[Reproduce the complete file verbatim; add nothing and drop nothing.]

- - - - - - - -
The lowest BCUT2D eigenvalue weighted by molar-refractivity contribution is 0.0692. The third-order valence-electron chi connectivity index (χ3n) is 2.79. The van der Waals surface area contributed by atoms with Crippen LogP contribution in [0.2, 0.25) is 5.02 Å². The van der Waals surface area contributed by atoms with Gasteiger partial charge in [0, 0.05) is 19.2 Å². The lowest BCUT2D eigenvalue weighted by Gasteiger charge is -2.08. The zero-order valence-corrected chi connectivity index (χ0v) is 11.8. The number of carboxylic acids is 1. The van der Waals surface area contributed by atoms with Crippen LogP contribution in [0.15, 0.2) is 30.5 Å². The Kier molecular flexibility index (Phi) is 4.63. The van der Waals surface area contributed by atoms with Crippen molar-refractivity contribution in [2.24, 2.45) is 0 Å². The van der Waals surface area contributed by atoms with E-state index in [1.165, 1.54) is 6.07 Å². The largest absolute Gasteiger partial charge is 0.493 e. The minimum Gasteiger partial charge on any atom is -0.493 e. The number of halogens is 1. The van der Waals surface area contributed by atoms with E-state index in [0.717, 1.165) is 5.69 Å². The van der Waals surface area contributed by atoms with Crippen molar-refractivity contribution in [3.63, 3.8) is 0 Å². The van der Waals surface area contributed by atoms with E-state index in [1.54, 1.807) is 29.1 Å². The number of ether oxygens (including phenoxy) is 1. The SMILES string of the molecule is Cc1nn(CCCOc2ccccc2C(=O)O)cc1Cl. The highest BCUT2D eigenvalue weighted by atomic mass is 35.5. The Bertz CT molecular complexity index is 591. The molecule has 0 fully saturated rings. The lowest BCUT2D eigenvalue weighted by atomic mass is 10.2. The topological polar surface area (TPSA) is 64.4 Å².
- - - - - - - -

The lowest BCUT2D eigenvalue weighted by molar-refractivity contribution is 0.0692. The third-order valence-electron chi connectivity index (χ3n) is 2.79. The van der Waals surface area contributed by atoms with Crippen LogP contribution in [0.2, 0.25) is 5.02 Å². The van der Waals surface area contributed by atoms with Gasteiger partial charge in [0, 0.05) is 19.2 Å². The lowest BCUT2D eigenvalue weighted by Gasteiger charge is -2.08. The zero-order valence-corrected chi connectivity index (χ0v) is 11.8. The number of carboxylic acids is 1. The van der Waals surface area contributed by atoms with Crippen LogP contribution in [0.15, 0.2) is 30.5 Å². The Kier molecular flexibility index (Phi) is 4.63. The van der Waals surface area contributed by atoms with Crippen molar-refractivity contribution in [2.24, 2.45) is 0 Å². The van der Waals surface area contributed by atoms with E-state index in [1.165, 1.54) is 6.07 Å². The largest absolute Gasteiger partial charge is 0.493 e. The minimum Gasteiger partial charge on any atom is -0.493 e. The number of halogens is 1. The van der Waals surface area contributed by atoms with E-state index in [0.717, 1.165) is 5.69 Å². The van der Waals surface area contributed by atoms with Crippen molar-refractivity contribution in [3.63, 3.8) is 0 Å². The van der Waals surface area contributed by atoms with E-state index in [1.54, 1.807) is 29.1 Å². The number of ether oxygens (including phenoxy) is 1. The SMILES string of the molecule is Cc1nn(CCCOc2ccccc2C(=O)O)cc1Cl. The highest BCUT2D eigenvalue weighted by atomic mass is 35.5. The Bertz CT molecular complexity index is 591. The molecule has 0 fully saturated rings. The lowest BCUT2D eigenvalue weighted by atomic mass is 10.2. The topological polar surface area (TPSA) is 64.4 Å².